November 19, 2008

It's Not About the Tech

Last year I attended a conference where the underlying premise of the majority of the workshops I sat in on (unstated, but at times also stated) was that if you weren't using technology then you were a boring teacher and your class were unimaginative and your students weren't engaged. As I looked around me, I saw heads nodding in agreement, while I sat there with an incredulous look on my face. I began to wonder if indeed technology users had developed into some kind of new elite group and someone had failed to inform me. Instead of coming out of the conference refreshed, I came away dismayed.

On my drive home I began to reflect on this and it occured to me that perhaps one of the reasons that colleagues are loathe to attempt to integrate technology is that they don't feel part of the 'in crowd' (a misconception IMHO, but something believed by many). After conferences I tend to run around my school sharing tools and applications and ideas with anyone that has accidentally left their classroom doors open (meaning, everyone!LOL). I decided not to do that this time. Instead, I wandered from classroom to classroom, observing the wonderful things that teachers do day in and day out with the benefit of technology.

I realized I needed to step back a bit. Now 'Can I...', 'May I...', and 'Do you think we could...' are phrases I'm employing more and more in my interactions with colleagues. By 'knocking', I've enabled teachers to 'open the door' and enter of their own accord. In this new classroom, I've enabled more teachers to take the plunge and discover that sometimes technology can enhance what their students are doing and that they can become part of that transformation.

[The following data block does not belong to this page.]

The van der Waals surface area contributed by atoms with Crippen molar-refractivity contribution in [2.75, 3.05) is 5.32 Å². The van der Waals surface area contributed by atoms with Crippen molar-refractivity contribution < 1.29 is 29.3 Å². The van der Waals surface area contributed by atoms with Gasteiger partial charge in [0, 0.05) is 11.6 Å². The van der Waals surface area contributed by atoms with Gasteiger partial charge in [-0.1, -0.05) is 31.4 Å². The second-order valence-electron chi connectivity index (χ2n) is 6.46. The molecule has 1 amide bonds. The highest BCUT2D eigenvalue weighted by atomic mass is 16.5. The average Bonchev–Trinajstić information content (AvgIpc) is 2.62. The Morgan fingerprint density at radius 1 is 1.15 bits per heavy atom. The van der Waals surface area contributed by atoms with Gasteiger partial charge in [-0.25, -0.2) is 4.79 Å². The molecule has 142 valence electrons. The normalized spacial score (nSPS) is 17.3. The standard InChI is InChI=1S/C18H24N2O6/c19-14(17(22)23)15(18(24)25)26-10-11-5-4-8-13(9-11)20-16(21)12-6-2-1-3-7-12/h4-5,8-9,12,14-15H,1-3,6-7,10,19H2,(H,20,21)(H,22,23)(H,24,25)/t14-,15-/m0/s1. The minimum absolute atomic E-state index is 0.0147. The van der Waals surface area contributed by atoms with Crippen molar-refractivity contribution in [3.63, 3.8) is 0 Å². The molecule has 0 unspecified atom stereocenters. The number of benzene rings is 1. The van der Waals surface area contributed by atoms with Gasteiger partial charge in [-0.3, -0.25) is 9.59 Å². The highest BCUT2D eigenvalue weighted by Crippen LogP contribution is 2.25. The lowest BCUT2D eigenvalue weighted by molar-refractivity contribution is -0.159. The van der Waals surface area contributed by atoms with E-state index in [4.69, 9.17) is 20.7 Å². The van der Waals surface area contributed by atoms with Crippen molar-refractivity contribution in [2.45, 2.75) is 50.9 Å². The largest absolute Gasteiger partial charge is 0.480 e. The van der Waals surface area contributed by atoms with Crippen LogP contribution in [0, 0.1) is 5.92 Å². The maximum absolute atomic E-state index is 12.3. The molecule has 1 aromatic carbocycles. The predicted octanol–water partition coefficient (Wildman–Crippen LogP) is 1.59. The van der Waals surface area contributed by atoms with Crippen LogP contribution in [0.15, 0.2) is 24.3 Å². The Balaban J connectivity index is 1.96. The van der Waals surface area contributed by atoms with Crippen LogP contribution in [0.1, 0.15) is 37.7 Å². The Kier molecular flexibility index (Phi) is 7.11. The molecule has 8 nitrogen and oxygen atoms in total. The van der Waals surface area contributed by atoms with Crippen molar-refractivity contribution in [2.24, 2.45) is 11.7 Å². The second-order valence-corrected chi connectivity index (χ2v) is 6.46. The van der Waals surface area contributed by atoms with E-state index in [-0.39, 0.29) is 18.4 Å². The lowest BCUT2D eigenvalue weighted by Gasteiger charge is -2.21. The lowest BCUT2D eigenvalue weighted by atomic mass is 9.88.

Little by little, I'm hoping to narrow the digital divide that occurs among teaching professionals.

I'll be attending another conference this weekend and I'm hoping that I won't be hearing any disparaging remarks about non-technology users. And if I do? This time I won't sit quitely by.....stay tune, News at 11!


Mike Wills, Jr. said...

Great point... I've been to a couple conferences that "blasted" the old way of teaching vs. the new one with technology.

I think that, over time, as younger people begin teaching, technology will naturally integrate.

I just saw a post from a teacher that integrated Nintendo wii in his classroom... If it works, please believe the kids will remember him forever. :-)